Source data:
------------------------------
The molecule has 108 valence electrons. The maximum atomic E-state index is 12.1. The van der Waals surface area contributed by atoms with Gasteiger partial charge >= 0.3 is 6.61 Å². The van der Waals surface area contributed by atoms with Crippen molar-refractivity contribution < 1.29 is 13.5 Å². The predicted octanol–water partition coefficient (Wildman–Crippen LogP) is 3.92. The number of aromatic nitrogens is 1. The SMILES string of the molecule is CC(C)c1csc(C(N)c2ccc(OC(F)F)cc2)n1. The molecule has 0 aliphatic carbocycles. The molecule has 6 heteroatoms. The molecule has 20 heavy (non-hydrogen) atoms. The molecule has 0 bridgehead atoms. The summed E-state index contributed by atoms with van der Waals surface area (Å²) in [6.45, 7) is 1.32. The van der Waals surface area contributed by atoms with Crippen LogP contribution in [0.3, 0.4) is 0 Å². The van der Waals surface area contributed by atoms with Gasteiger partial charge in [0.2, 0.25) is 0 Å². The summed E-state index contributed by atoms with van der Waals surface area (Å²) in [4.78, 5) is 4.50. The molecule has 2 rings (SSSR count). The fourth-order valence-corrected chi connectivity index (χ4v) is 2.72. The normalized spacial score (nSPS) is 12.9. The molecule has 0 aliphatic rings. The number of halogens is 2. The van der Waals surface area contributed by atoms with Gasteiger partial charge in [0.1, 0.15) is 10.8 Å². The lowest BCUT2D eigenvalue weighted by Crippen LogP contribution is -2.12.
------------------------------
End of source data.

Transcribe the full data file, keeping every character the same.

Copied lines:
The molecule has 108 valence electrons. The maximum atomic E-state index is 12.1. The van der Waals surface area contributed by atoms with Gasteiger partial charge >= 0.3 is 6.61 Å². The van der Waals surface area contributed by atoms with Crippen molar-refractivity contribution < 1.29 is 13.5 Å². The predicted octanol–water partition coefficient (Wildman–Crippen LogP) is 3.92. The number of aromatic nitrogens is 1. The SMILES string of the molecule is CC(C)c1csc(C(N)c2ccc(OC(F)F)cc2)n1. The molecule has 0 aliphatic carbocycles. The molecule has 6 heteroatoms. The molecule has 20 heavy (non-hydrogen) atoms. The molecule has 0 bridgehead atoms. The summed E-state index contributed by atoms with van der Waals surface area (Å²) in [6.45, 7) is 1.32. The van der Waals surface area contributed by atoms with Crippen LogP contribution in [0.3, 0.4) is 0 Å². The van der Waals surface area contributed by atoms with Gasteiger partial charge in [0.2, 0.25) is 0 Å². The summed E-state index contributed by atoms with van der Waals surface area (Å²) in [4.78, 5) is 4.50. The molecule has 2 rings (SSSR count). The fourth-order valence-corrected chi connectivity index (χ4v) is 2.72. The normalized spacial score (nSPS) is 12.9. The molecule has 0 aliphatic rings. The number of halogens is 2. The van der Waals surface area contributed by atoms with Gasteiger partial charge in [0.1, 0.15) is 10.8 Å². The lowest BCUT2D eigenvalue weighted by Crippen LogP contribution is -2.12.